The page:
How to use meal time to build communication skills.

As the holidays approach family and friends will gather to talk, laugh, share stories and meals. It is in this context that there is opportunity for both child and adult with communicative difficulties to benefit.

Meal time is a natural setting in which to teach and reinforce a variety of communication skills.

Here are some skills to focus on at meal or snack time:

1. Greeting. Salutations or greetings are important to get the conversation going. The adult or child should be encouraged to greet all persons with a “Hi _(person’s name)_” or “Hello”. This initiates conversation as well provide a context for further social engagement. At meal’s end also encourage use of farewells (“bye”, “Nice to see you’) as it’s important the child or adult get to practice ending a conversation.

2. Requesting.  This is a challenging skill and the caregiver or parent would need to pre-teach basis phrasing like “I would like ________”.  It would be important to have practiced requesting a variety of food items prior to the meal. Remember to teach an accompanying hand sign for “want” when practicing requesting as the use of signs tend to make it easier to get the words out and help to amplify the actual request. The caregiver can also encourage use of other requests like ” more please”  or “please pass the corn”. Meal time is a great time to use newly learned skills and success is typical – particularly in this non-judgemental atmosphere with friends and loved ones.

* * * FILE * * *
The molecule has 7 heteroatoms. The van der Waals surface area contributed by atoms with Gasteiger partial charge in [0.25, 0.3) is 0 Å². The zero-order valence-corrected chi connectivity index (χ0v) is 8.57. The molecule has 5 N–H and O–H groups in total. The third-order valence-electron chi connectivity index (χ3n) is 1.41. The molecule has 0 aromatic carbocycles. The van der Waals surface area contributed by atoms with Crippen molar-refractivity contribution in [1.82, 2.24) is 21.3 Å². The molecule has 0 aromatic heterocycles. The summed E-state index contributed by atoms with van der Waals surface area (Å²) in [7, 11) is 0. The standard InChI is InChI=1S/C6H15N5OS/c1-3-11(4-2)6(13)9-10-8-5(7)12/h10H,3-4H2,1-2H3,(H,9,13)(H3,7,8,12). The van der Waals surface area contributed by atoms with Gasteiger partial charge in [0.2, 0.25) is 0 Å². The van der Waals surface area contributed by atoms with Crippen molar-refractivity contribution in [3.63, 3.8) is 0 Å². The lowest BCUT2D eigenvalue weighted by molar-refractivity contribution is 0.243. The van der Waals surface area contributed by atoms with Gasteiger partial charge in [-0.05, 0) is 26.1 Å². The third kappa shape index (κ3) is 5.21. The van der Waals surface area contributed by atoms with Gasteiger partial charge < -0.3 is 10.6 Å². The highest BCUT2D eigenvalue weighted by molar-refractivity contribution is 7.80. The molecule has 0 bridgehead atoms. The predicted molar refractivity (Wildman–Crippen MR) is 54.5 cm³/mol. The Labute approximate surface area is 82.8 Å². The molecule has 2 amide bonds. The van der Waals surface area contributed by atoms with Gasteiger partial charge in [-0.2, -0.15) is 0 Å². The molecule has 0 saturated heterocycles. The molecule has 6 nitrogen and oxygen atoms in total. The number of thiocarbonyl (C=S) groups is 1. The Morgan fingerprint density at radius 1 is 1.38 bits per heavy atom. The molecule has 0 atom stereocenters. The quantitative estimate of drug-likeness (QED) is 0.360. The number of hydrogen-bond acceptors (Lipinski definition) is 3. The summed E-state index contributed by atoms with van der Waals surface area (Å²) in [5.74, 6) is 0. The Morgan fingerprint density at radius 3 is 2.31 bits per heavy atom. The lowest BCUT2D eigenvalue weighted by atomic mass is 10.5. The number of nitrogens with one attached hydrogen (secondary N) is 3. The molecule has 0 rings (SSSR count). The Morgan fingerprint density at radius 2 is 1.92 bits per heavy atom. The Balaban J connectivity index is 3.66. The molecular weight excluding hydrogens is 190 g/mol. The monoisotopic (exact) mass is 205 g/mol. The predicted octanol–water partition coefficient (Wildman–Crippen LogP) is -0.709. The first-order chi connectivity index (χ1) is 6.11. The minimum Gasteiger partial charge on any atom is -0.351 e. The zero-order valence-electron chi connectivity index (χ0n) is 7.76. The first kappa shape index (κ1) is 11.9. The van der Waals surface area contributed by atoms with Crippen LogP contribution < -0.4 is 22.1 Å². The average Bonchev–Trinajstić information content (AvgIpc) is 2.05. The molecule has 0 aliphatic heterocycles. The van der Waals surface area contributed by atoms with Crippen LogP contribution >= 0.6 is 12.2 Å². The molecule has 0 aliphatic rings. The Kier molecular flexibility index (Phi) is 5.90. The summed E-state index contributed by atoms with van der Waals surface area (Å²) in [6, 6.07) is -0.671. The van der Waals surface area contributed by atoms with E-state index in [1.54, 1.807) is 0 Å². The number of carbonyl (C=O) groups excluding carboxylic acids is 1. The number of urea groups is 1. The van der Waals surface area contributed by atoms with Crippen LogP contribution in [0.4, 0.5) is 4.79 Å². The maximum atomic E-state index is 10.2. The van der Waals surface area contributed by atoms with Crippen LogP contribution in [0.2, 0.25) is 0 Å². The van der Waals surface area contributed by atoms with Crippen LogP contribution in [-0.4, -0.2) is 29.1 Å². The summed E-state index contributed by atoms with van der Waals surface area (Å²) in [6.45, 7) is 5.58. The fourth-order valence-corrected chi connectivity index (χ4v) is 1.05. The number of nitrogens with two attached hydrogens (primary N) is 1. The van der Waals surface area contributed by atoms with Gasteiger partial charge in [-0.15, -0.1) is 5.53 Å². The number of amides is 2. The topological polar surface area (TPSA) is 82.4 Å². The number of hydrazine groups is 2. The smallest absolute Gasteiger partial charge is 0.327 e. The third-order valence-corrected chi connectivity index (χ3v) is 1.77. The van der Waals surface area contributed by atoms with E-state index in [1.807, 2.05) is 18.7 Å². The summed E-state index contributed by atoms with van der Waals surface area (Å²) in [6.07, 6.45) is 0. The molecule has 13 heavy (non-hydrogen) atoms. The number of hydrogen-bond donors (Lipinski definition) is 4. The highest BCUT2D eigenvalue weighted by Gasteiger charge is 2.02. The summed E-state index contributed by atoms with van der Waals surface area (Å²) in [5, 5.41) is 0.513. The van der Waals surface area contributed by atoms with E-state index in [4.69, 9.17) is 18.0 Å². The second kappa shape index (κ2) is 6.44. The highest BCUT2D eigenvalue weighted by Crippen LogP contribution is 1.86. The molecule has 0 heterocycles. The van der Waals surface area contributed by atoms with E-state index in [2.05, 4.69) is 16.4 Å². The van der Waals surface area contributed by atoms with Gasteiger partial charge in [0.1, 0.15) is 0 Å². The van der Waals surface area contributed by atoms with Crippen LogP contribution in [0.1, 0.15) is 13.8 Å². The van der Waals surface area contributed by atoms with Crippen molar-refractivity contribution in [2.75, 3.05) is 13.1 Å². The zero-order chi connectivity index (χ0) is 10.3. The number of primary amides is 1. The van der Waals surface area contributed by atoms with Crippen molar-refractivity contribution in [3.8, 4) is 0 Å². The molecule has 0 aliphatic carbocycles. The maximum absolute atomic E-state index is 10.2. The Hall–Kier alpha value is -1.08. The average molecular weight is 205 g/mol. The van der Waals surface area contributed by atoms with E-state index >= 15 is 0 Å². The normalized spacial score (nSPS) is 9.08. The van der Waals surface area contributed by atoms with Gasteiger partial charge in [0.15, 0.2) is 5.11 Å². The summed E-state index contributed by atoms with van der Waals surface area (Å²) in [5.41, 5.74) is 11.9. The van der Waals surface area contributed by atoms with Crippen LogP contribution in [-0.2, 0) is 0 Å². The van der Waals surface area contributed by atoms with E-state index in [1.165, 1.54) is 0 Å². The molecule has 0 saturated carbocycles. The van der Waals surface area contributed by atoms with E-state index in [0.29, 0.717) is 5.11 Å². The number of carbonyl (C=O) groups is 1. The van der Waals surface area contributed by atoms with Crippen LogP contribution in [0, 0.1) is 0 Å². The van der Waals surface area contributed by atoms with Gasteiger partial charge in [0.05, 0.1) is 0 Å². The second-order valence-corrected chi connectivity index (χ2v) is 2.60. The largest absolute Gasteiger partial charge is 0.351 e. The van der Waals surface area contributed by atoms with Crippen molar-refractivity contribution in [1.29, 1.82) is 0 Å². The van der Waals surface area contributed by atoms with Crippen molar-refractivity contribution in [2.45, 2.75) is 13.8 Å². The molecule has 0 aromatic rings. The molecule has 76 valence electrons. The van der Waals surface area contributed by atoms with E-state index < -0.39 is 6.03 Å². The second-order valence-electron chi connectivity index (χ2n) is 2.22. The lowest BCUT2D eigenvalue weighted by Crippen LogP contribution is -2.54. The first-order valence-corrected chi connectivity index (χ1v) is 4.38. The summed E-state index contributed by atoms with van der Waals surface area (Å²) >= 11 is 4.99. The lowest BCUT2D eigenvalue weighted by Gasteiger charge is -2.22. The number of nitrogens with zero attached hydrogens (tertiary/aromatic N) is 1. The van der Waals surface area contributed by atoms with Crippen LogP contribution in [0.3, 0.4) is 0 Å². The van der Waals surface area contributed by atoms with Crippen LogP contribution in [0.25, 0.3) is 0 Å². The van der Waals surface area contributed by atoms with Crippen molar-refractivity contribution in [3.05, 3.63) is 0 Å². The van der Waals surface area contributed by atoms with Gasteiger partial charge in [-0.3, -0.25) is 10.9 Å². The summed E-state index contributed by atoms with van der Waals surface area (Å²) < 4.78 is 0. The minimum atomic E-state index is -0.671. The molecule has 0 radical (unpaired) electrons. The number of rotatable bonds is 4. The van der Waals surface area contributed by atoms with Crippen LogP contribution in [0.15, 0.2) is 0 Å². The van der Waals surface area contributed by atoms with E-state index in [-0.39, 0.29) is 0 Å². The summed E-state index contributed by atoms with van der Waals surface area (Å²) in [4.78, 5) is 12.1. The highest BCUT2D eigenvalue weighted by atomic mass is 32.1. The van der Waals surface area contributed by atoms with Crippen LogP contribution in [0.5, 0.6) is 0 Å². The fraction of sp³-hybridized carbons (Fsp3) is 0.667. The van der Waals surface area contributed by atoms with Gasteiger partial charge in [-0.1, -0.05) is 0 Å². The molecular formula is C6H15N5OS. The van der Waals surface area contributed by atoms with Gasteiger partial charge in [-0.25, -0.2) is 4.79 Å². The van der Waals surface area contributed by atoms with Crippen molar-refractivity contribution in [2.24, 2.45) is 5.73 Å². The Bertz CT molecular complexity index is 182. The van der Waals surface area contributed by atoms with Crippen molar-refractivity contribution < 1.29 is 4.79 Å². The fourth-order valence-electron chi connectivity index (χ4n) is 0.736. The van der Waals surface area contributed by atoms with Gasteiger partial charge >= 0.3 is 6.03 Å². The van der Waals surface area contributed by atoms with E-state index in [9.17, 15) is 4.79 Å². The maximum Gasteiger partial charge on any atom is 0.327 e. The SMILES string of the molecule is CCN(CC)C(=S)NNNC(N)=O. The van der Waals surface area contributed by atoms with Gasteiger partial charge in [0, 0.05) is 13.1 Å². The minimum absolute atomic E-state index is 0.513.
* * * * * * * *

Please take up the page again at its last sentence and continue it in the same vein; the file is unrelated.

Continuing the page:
3. Commenting. The caregiver or parent can encourage use of pre-taught comments appropriate to meal time. Examples might be “That was great!” or “That was delicious”.  Comments can range from one to several words (i.e. “nice”, “perfect casserole” etc.). Use of short, over-learned phrases are a great strategy and proven technique which have helped individuals who have had a stroke or  language delay or disorder re-develop language.

4. Answering. As the meal progresses and conversation is mixed in an individual can be called upon (intentionally or not) to respond to simple questions. Questions can be posed to elicit simple or more elaborate responses. Some examples might be “What did you like best?” or ” What would you like for dessert?”. A still easier question would be : “Would you like more cake?”. Correct responses can be reinforced with a smile, a thumbs up or ideally – continued conversation.

In conclusion,  I would say that communication benefits every aspect of our health.  So perhaps during this holiday – as we talk, laugh and share we can try to help those we love connect even more by focusing on some of the above mentioned communication skills. In doing so we are all made better!


I've been a speech therapist for 18 years now. I've worked with children and adults in a variety of settings and have found the work very fulfilling. I am married and have 3 children. I am also a musician.